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Planes might join boats on Lake Mitchell

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Life Mitchell,South Dakota 57301
The Daily Republic
Planes might join boats on Lake Mitchell
Mitchell South Dakota 120 South Lawler 57301

Pilots may be joining fisherman on the waters of Lake Mitchell. A current passage in the city code prohibits airplanes and helicopters from landing within city limits where there's not an emergency. But a new ordinance would amend the city code to allow for aircraft equipped with float-pontoons to legally land on the surface of Lake Mitchell.


The ordinance was given initial approval at the July 1 meeting, and could receive final approval at the next regularly scheduled meeting, which starts at 7:30 p.m. Monday at Mitchell City Hall.

To land a plane on the lake, the ordinance says the aircraft would have to weigh less than 10,000 pounds and must stay at least 500 feet above ground level when passing over populated or residential areas.

"We've heard of people landing on the lake," said Mike Scherschligt, airport manager.

While planes have landed on the lake, according to Scherschligt and Jeff Krall, who spoke to the City Council in favor of the ordinance July 1, it has, in the past, been a breach of the city code.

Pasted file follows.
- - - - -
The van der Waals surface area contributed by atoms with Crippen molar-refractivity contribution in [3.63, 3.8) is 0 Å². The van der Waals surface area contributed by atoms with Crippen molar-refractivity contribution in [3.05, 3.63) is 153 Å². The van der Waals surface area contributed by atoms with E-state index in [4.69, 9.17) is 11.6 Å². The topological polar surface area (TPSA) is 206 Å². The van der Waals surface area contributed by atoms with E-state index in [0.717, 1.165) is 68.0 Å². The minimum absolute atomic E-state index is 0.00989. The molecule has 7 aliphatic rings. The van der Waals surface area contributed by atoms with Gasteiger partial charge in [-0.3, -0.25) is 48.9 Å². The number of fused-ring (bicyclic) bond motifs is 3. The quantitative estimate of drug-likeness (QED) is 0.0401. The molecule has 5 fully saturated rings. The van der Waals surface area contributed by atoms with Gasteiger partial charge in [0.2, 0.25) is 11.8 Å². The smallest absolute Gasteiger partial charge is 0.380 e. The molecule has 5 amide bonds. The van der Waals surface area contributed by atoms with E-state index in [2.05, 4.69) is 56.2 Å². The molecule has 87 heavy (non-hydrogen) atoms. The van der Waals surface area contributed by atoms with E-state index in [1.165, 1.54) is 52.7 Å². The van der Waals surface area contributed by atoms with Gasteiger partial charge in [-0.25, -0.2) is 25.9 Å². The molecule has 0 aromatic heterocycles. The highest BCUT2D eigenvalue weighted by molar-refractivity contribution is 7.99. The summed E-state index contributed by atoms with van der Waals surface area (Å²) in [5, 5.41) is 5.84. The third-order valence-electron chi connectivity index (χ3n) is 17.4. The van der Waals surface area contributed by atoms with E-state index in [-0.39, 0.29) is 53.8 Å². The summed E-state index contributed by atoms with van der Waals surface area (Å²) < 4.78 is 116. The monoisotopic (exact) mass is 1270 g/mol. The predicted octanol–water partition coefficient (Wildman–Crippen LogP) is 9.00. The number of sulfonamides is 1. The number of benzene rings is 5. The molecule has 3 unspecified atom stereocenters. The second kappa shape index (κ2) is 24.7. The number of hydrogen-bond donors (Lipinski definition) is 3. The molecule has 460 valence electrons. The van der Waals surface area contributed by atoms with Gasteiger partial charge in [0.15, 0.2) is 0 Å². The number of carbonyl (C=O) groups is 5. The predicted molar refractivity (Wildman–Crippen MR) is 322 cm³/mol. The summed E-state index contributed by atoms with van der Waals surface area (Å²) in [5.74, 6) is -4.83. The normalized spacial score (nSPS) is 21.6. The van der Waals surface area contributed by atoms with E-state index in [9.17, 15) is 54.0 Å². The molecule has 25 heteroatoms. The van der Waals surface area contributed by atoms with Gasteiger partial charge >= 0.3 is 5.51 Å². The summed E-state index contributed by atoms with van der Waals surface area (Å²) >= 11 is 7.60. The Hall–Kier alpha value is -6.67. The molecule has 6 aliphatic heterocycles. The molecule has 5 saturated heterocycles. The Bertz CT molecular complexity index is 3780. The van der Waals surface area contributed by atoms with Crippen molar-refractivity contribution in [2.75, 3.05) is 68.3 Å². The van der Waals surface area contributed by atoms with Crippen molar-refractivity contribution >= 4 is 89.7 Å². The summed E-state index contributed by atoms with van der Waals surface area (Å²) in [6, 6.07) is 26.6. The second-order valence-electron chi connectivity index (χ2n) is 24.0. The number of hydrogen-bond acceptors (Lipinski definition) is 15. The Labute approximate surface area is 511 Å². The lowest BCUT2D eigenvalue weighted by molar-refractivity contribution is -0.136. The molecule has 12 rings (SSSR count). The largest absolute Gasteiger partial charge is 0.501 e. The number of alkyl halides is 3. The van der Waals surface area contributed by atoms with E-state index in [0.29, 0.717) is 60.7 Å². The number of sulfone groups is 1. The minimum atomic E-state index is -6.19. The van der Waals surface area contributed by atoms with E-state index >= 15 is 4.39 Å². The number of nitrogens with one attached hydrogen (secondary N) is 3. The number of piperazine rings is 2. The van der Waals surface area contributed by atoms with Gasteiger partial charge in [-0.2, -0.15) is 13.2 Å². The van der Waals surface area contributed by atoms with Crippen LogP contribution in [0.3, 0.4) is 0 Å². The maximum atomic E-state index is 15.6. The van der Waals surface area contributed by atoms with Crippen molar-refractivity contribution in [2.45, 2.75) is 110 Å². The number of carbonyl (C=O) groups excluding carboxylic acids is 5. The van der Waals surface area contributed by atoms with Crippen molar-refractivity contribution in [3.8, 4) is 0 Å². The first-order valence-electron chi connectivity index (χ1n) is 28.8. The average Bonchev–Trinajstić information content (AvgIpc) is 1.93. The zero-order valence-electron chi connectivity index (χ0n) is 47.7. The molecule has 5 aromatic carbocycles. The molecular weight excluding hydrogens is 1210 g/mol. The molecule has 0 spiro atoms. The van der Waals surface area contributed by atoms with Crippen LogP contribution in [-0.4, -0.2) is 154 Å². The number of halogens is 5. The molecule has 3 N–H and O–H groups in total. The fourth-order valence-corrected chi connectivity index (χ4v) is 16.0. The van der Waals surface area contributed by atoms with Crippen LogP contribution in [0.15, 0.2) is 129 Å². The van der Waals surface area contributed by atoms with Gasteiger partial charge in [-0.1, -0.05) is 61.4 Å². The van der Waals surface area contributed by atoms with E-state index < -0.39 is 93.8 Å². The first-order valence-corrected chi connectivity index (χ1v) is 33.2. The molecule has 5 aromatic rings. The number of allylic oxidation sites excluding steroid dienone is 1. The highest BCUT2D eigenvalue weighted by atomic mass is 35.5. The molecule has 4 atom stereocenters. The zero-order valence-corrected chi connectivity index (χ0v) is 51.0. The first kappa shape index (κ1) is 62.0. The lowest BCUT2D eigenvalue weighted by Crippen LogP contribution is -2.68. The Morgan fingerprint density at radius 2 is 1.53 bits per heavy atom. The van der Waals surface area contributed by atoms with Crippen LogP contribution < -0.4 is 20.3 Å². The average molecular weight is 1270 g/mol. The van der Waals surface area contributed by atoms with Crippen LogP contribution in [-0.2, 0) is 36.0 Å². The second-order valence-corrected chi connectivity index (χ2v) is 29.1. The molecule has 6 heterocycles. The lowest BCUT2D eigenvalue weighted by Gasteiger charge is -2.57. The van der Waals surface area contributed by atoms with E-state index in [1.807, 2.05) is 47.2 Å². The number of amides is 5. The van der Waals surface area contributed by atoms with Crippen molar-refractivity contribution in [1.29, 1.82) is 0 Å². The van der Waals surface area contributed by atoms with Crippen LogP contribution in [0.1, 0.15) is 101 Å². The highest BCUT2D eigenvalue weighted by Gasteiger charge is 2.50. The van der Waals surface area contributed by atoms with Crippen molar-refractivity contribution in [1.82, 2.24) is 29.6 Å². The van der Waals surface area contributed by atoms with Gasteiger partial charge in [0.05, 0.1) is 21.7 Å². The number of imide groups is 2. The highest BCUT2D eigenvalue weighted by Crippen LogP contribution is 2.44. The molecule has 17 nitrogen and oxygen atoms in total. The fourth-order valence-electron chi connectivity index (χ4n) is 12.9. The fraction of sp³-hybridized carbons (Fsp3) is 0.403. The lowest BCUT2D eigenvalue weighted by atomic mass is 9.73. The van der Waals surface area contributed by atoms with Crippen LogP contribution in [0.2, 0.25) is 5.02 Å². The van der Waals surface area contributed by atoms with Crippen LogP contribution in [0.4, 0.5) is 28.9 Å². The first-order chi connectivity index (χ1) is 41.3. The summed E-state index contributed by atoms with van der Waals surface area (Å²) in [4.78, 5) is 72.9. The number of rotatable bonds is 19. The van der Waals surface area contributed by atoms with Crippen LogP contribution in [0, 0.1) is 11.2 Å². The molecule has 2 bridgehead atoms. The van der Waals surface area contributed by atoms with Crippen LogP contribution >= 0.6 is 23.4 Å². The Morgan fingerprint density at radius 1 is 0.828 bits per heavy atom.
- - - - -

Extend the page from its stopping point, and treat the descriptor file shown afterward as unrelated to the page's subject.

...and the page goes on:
Lake Mitchell, which has 10 miles of shoreline, has plenty of room to land a seaplane, Krall said.

Krall, who owns and operates a seaplane, said it takes 500 to 1,000 feet to get his airplane airborne.

"There is more than enough room," Krall said. "You can land an airplane in one of the bays, just to get a rough perspective."

Krall cited a study from the National Transportation Safety Board that investigated seaplane accidents from 1983 to 1995. Over that span, there were 195 total seaplane accidents on water, the majority of which occurred in Alaska and Florida. Three accidents involved collisions with boats, causing three fatalities, and there were six accidents caused by a boat's wake, in which the aircraft did not collide with a boat.

"If you look at the numbers, between boats and airplanes, accidents are basically nonexistent," Krall said.

Krall cited a pilot's increased visibility, special licenses required to land airplanes on water and additional training required to pilot float planes as reasons why it would be safe to allow airplanes to land on the lake.

"It's improbable a plane would hit a fisherman or a person," Krall said.

The planes could be moored just like a boat, and create a 2-inch wake when landing or taking off.

The pilot would not have to have communication with the airport to land on the lake, Scherschligt said.